- For the topping, place bacon cubes, Parmesan cheese and melted butter in a small bowl and mix through. Sprinkle the topping over the casserole.
Finally, Green Beans Are Keto-Friendly
If you are on a low-carb or ketogenic diet, you must always be careful about eating beans. In contrast, green beans make the exception among legumes.
You should eat 50 grams of net carbohydrates daily on the keto diet – often much less. However, garden beans are allowed on Keto since they have less than 4 grams of net carbohydrates per 100 grams.
The bottom line is that green beans are suitable for low carb. However, since they, like all legumes, also contain antinutrients like lectins and phytic acid that inhibit nutrient absorption, you shouldn’t use them as an everyday side dish.
In any case, they can be on the table at festive times.
Carbs in Green Beans on Keto FAQ
Are green beans good for a low carb diet?
Since they have a relatively low net carb content, green beans are ok for a low-carb diet.
Can you eat green beans on keto?
Although carbs dominate in them, they bring less than 4 grams of net carbs to the table. Therefore, green beans are keto-friendly.
Do green beans have carbohydrates in them?
Yes, green beans are food in which carbohydrates are the primary macronutrient.
Studies Click to open!
1Hickenbottom SJ, Follett JR, Lin Y, Dueker SR, Burri BJ, Neidlinger TR, Clifford AJ. Variability in conversion of beta-carotene to vitamin A in men as measured by using a double-tracer study design. Am J Clin Nutr. 2002 May;75(5):900-7. doi: 10.1093/ajcn/75.5.900. PubMed PMID: 11976165.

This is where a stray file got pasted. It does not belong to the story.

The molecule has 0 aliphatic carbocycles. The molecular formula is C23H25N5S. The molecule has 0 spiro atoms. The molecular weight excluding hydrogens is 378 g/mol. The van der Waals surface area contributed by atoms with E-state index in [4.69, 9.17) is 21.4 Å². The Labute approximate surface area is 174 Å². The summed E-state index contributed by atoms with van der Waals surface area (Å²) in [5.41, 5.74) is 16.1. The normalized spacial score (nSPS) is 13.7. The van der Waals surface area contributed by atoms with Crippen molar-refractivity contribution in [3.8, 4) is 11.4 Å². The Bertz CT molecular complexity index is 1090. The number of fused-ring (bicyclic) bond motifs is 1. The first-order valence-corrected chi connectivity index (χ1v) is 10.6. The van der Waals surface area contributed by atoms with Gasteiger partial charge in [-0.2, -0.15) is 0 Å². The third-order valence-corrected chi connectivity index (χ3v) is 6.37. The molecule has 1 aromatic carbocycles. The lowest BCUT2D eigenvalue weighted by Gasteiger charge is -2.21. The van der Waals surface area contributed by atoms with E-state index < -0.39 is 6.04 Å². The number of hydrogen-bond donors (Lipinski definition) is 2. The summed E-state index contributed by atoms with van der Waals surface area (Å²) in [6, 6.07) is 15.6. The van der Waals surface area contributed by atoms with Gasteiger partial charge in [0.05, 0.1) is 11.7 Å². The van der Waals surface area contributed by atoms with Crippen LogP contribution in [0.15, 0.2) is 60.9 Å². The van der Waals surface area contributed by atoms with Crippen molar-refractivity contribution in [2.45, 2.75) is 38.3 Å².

2Gibson RS, Bailey KB, Gibbs M, Ferguson EL. A review of phytate, iron, zinc, and calcium concentrations in plant-based complementary foods used in low-income countries and implications for bioavailability. Food Nutr Bull. 2010 Jun;31(2 Suppl):S134-46. doi: 10.1177/15648265100312S206. Review. PubMed PMID: 20715598.
3Dolan LC, Matulka RA, Burdock GA. Naturally occurring food toxins. Toxins (Basel). 2010 Sep;2(9):2289-332. doi: 10.3390/toxins2092289. Epub 2010 Sep 20. Review. PubMed PMID: 22069686; PubMed Central PMCID: PMC3153292.
4Dalla Pellegrina C, Perbellini O, Scupoli MT, Tomelleri C, Zanetti C, Zoccatelli G, Fusi M, Peruffo A, Rizzi C, Chignola R. Effects of wheat germ agglutinin on human gastrointestinal epithelium: insights from an experimental model of immune/epithelial cell interaction. Toxicol Appl Pharmacol. 2009 Jun 1;237(2):146-53. doi: 10.1016/j.taap.2009.03.012. Epub 2009 Mar 28. PubMed PMID: 19332085.
5Freed DL. Do dietary lectins cause disease?. BMJ. 1999 Apr 17;318(7190):1023-4. doi: 10.1136/bmj.318.7190.1023. PubMed PMID: 10205084; PubMed Central PMCID: PMC1115436.
6Shechter Y. Bound lectins that mimic insulin produce persistent insulin-like activities. Endocrinology. 1983 Dec;113(6):1921-6. doi: 10.1210/endo-113-6-1921. PubMed PMID: 6357762.
Stephan is a writer and a true man of science, holding multiple diplomas and master's degrees in different research areas. His greatest passion is closing the gap between the conventional perception of health and the latest scientific evidence – always following the data.